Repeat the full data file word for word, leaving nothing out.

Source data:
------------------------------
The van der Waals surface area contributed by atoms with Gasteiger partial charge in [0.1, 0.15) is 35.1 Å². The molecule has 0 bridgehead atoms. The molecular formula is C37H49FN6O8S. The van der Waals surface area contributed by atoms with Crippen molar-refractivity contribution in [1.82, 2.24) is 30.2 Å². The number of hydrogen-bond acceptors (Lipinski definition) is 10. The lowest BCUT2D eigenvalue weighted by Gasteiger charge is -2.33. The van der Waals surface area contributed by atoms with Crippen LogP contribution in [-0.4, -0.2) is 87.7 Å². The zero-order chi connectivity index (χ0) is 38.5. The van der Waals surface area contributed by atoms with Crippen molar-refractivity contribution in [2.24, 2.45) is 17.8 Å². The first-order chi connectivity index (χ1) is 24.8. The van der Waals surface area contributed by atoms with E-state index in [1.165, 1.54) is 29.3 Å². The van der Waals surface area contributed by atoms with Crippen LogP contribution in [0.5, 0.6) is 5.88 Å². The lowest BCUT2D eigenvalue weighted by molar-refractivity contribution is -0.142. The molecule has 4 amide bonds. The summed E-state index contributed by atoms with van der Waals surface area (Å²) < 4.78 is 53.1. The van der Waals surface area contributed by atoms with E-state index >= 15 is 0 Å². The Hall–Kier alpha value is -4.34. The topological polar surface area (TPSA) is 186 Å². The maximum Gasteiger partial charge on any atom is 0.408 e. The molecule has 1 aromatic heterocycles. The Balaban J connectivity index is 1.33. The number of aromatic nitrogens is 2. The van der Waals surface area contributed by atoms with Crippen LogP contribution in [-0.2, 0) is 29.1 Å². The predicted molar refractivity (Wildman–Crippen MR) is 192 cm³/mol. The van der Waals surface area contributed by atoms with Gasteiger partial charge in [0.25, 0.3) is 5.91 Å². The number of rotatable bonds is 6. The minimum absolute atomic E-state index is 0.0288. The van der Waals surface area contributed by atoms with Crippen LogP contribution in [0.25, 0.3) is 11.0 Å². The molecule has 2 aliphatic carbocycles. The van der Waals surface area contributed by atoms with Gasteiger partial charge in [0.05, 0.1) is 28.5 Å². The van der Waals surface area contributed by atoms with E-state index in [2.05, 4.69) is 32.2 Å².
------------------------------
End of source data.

The van der Waals surface area contributed by atoms with Gasteiger partial charge in [0.1, 0.15) is 35.1 Å². The molecule has 0 bridgehead atoms. The molecular formula is C37H49FN6O8S. The van der Waals surface area contributed by atoms with Crippen molar-refractivity contribution in [1.82, 2.24) is 30.2 Å². The number of hydrogen-bond acceptors (Lipinski definition) is 10. The lowest BCUT2D eigenvalue weighted by Gasteiger charge is -2.33. The van der Waals surface area contributed by atoms with Crippen LogP contribution in [-0.4, -0.2) is 87.7 Å². The zero-order chi connectivity index (χ0) is 38.5. The van der Waals surface area contributed by atoms with Crippen molar-refractivity contribution in [2.24, 2.45) is 17.8 Å². The first-order chi connectivity index (χ1) is 24.8. The van der Waals surface area contributed by atoms with E-state index in [1.165, 1.54) is 29.3 Å². The van der Waals surface area contributed by atoms with Crippen LogP contribution in [0.5, 0.6) is 5.88 Å². The lowest BCUT2D eigenvalue weighted by molar-refractivity contribution is -0.142. The molecule has 4 amide bonds. The summed E-state index contributed by atoms with van der Waals surface area (Å²) < 4.78 is 53.1. The van der Waals surface area contributed by atoms with E-state index >= 15 is 0 Å². The Hall–Kier alpha value is -4.34. The topological polar surface area (TPSA) is 186 Å². The maximum Gasteiger partial charge on any atom is 0.408 e. The molecule has 1 aromatic heterocycles. The Balaban J connectivity index is 1.33. The number of aromatic nitrogens is 2. The van der Waals surface area contributed by atoms with Crippen LogP contribution in [-0.2, 0) is 29.1 Å². The predicted molar refractivity (Wildman–Crippen MR) is 192 cm³/mol. The van der Waals surface area contributed by atoms with Gasteiger partial charge in [0.25, 0.3) is 5.91 Å². The number of rotatable bonds is 6. The minimum absolute atomic E-state index is 0.0288. The van der Waals surface area contributed by atoms with Crippen LogP contribution in [0.25, 0.3) is 11.0 Å². The molecule has 2 aliphatic carbocycles. The van der Waals surface area contributed by atoms with Gasteiger partial charge in [0.05, 0.1) is 28.5 Å². The van der Waals surface area contributed by atoms with E-state index in [2.05, 4.69) is 32.2 Å².